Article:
Wednesday, July 22, 2009

Federal Tube Limiter Release Time Adjustment

The top unit in the picture here is a big old Federal tube limiter from Kissy Pig studios.

Federal Televison Corporation Tube Limiter Amplifier at Kissy Pig Studios

This unit was new to Kissy Pig. It certainly looked great but it didn't sound nearly as nice. That's because it was designed and built for the US military for use as a broadcast limiter to prevent overmodulation of communications broadcast signals. When transplanted to the modern recording studio it's got a couple of problems. First is that if it's just plugged into the patchbay it has way too much gain and the limiter triggers very early. This is because it was designed for the 600 ohm world when most audio equipment had a 600 ohm impedance on both the input and the output. Interfacing directly with the high input and low output impedance of modern gear can cause operating level and frequency response problems. I strapped a 620 ohm resistor strapped across the output and made a cable with 10K resistors in series with each of the legs of the input to fix the impedance mismatch which in turn cured the operating level problem.

It had a second issue that made it pretty unusable in a studio situation. The release time was very long. According to the manual it was 2 seconds. That's because the Federal limiter was designed to react slowly - to keep the level of a speaking voice under control. That makes the device sound pretty weird when you put something like drums through it. The first hit sounds great when the limiter kicks in. But since the release time is so long you don't hear the limiting kick in again until it's had a chance to recover. So if there was more than a second between drum hits it sounded pretty great. Otherwise it just sucked the volume down and kept it there. Not so good.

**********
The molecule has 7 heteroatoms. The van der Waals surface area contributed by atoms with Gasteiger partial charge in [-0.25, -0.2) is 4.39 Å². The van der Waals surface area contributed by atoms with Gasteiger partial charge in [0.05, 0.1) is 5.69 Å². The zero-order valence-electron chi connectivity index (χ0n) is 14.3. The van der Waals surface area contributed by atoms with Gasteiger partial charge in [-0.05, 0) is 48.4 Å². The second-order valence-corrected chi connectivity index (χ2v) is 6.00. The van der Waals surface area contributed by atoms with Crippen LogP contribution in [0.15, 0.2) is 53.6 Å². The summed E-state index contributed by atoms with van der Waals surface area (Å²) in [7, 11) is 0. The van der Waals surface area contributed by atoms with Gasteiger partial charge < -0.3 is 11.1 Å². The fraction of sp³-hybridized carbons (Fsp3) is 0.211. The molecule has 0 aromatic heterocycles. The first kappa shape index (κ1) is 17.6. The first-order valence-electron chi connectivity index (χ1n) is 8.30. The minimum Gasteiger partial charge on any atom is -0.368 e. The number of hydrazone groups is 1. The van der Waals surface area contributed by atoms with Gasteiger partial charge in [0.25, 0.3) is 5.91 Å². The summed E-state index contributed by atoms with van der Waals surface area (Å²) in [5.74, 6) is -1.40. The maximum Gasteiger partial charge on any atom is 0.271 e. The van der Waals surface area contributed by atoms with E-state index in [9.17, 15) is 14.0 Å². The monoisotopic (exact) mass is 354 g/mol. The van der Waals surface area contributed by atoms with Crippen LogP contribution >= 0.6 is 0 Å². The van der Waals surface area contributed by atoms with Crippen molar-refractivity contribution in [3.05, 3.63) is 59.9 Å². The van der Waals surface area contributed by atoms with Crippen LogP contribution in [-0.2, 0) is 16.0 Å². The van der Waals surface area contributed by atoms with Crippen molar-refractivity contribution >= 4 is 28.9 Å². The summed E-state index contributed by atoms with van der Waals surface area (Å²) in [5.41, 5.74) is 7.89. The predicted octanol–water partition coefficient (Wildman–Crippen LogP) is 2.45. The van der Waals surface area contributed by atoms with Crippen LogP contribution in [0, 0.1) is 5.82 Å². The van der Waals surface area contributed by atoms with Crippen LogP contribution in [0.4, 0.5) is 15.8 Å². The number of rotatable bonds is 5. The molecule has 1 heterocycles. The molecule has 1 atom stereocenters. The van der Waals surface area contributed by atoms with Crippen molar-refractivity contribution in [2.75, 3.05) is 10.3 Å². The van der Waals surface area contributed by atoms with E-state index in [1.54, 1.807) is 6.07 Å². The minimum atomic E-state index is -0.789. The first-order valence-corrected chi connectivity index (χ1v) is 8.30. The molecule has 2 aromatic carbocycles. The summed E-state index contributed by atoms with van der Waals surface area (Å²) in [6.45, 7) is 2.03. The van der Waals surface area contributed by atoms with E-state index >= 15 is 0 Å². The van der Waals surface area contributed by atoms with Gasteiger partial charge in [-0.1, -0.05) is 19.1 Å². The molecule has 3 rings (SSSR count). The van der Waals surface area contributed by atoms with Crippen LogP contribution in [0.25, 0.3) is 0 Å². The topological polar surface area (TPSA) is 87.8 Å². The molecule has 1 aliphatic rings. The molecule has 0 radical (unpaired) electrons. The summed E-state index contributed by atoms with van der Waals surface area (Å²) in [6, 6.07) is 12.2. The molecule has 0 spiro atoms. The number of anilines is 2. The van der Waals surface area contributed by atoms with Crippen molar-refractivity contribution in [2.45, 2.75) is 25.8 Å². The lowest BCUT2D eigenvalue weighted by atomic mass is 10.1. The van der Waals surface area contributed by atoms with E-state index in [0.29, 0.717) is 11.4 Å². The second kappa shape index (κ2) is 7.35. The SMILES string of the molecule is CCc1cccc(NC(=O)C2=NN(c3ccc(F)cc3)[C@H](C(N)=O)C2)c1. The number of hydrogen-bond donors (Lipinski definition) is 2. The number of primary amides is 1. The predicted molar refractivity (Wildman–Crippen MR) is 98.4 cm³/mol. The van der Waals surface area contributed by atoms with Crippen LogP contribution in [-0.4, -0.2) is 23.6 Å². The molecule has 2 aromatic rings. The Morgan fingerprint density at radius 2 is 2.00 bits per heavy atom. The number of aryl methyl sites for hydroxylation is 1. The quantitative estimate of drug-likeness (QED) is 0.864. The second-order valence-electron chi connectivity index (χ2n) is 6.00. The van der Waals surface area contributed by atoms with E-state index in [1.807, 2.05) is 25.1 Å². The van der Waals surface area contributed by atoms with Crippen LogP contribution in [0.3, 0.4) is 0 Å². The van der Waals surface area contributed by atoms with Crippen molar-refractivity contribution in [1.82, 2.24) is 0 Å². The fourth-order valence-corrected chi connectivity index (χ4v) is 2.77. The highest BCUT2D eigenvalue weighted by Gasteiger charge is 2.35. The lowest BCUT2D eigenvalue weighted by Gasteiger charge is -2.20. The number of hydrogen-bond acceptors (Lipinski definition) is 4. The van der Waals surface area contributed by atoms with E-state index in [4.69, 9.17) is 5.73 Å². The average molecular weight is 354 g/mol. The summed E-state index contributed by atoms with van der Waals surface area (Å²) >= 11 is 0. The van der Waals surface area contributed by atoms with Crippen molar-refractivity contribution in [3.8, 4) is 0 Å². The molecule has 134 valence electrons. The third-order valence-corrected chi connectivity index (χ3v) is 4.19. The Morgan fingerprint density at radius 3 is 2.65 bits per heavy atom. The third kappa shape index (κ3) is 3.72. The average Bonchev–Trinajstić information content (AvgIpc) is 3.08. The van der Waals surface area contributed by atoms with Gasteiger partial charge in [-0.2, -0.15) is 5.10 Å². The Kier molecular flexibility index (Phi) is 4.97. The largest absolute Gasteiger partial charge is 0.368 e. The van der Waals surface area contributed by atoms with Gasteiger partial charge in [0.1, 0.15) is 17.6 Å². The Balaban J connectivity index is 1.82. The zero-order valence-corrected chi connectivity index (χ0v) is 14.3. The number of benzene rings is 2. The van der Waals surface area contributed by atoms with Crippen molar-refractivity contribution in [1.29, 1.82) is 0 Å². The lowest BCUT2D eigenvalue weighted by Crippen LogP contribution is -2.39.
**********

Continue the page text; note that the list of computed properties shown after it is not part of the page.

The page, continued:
Fortunately the circuit is not very complex. There is one capacitor that can be changed to adjust the time constant for the limiter circuit. It's a 1.0 uF Micamold cap. It's the the huge shiny silver box shown below:

Federal Tube Limiter Timing Cap

It's C1 in the schematic (click on the schematic for a larger version):

Federal Tube Limiter Schematic

I removed the lead form the left hand terminal of the original cap and used that lead to connect a new cap from the tube cathode pin to the base of the cathode resistor. It actually physically connected to the other terminal of the original cap, but that made a more convenient connection point. With the other lead disconnected the cap is out of circuit so there's no reason not to.

Federal Tube Limiter with new Capacitor value to change attack and release time

We tried a few different values in studio to hear what sounded best and ended up with 1/10th of the original value. That's the one you see in the circuit now. It's a Mallory 150 series .1 uF cap. Now the unit sounds great and is operating at normal levels. While I was there a shot pictures of the entire manual. If there's anyone looking for a copy, email me and I'll send it along as a PDF.

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